Aside from their ace, three young Phillies starters must hone their craft from two above-average pitches out of four in their arsenal and develop the other two during their first 60 to 120 starts.
Normally, some Philadelphia Phillies fans envision success from rookie hurlers because of exceptions achieving phenomenal results. In fact, most moundsmen don’t have three dominant pitches and pinpoint control like Aaron Nola. No, superstars are a rare breed!
"IN OTHER WORDS: “Analyzing what you haven’t got as well as what you have is a necessary ingredient of a career.” – Orison Swett Marden"
Until camp begins anew for two* weeks, some starters could pitch simulated games somewhere to maintain their arm strength. Plus they’ll have one or two starts in Clearwater to hopefully reach an 80 pitch count and establish 70 percent accuracy: 70 out of 100. So, expect 5-6 innings tops in their first 2-3 outings. * could change to four weeks if delay continues.
A five-man staff has two types of hurlers. Basically, the first pitcher has a rotation spot, and his numbers are irrelevant: They experiment with a new pitch and/or hone their secondary offerings. For the red pinstripes, they include Nola, Zack Wheeler, Jake Arrieta and Zach Eflin.
The Fightins’ second group has three moundsmen competing for the fifth slot: Vince Velasquez, Nick Pivetta and southpaw Ranger Suarez. Here, the stats matter and will determine who slots behind Eflin. But this battle is far from over: It could come down to spring training’s final week.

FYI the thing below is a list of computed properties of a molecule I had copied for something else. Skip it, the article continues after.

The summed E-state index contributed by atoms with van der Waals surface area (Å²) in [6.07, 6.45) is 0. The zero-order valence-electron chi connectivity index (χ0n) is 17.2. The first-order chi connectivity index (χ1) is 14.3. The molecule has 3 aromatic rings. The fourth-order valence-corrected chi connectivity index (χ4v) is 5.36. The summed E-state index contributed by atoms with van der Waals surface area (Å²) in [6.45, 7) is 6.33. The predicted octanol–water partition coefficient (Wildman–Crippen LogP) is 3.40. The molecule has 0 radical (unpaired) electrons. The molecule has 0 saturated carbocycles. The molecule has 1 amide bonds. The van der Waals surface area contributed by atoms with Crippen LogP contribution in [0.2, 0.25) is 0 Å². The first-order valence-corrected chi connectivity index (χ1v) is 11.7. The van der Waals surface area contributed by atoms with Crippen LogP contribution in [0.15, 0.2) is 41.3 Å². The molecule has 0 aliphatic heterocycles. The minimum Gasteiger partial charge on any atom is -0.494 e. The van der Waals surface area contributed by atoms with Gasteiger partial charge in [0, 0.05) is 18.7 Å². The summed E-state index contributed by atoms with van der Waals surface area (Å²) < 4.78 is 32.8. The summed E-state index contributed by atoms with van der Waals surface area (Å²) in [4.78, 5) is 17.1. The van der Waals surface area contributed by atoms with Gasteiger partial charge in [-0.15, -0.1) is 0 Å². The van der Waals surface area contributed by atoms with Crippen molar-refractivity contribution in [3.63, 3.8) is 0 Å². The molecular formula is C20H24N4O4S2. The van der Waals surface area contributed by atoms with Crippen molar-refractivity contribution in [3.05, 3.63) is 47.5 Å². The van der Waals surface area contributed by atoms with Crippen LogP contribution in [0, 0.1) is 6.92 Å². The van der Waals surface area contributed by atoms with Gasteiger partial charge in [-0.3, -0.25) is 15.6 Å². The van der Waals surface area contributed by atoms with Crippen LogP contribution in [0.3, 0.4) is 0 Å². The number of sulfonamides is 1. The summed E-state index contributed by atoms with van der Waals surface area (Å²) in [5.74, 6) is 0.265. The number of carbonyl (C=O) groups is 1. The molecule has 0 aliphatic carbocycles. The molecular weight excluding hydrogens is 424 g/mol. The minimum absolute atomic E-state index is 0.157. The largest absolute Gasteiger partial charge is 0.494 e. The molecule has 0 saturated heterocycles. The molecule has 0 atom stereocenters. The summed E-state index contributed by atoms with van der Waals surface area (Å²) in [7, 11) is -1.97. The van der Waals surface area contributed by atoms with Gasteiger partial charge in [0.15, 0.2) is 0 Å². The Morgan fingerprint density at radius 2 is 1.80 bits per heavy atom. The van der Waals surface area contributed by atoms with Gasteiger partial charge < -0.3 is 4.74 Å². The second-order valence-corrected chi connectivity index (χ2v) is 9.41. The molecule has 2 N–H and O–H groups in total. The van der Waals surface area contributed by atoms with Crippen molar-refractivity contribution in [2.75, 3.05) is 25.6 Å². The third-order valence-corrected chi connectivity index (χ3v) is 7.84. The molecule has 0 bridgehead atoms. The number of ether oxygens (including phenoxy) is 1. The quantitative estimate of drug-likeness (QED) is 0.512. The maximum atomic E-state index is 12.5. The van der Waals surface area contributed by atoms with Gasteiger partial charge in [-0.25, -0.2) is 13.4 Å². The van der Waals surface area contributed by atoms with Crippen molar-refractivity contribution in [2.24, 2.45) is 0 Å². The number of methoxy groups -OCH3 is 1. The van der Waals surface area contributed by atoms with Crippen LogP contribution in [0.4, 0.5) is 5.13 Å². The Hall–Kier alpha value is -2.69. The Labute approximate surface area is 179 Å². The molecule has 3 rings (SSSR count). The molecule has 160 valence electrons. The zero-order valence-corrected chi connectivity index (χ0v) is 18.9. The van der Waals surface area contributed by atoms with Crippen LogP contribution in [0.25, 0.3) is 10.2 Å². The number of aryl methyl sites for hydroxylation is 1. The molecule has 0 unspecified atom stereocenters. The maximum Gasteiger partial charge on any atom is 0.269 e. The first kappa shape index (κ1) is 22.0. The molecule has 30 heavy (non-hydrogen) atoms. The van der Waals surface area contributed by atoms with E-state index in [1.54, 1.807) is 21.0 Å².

In this competition, the favorite is obviously Velasquez. Entering camp, Pivetta had demotions to Triple-A and the bullpen in 2019, plus Velasquez had 10 more starts with a 4.96 ERA to Pivetta’s 5.74 ERA rotation-wise. But even though management stated it’s a two-man competition, Suarez could be a third wheel.
In today’s baseball with top-dollar contracts, organizations balance those expenditures with youngsters making at or near the MLB minimum. Ergo, pitchers advance more quickly and must continue their development on the job. Rule of thumb: They make an impact in or after their third year with a 30-start average per full season.
With a hand wave, the faithful can easily dismiss a player if stats are the only factor. But the team has invested time and money to develop him. To illustrate, Adam Haseley hit .266 as an injury-replacement rookie after only a handful of Triple-A contests. Yes, he’d be a fourth outfielder after four summers.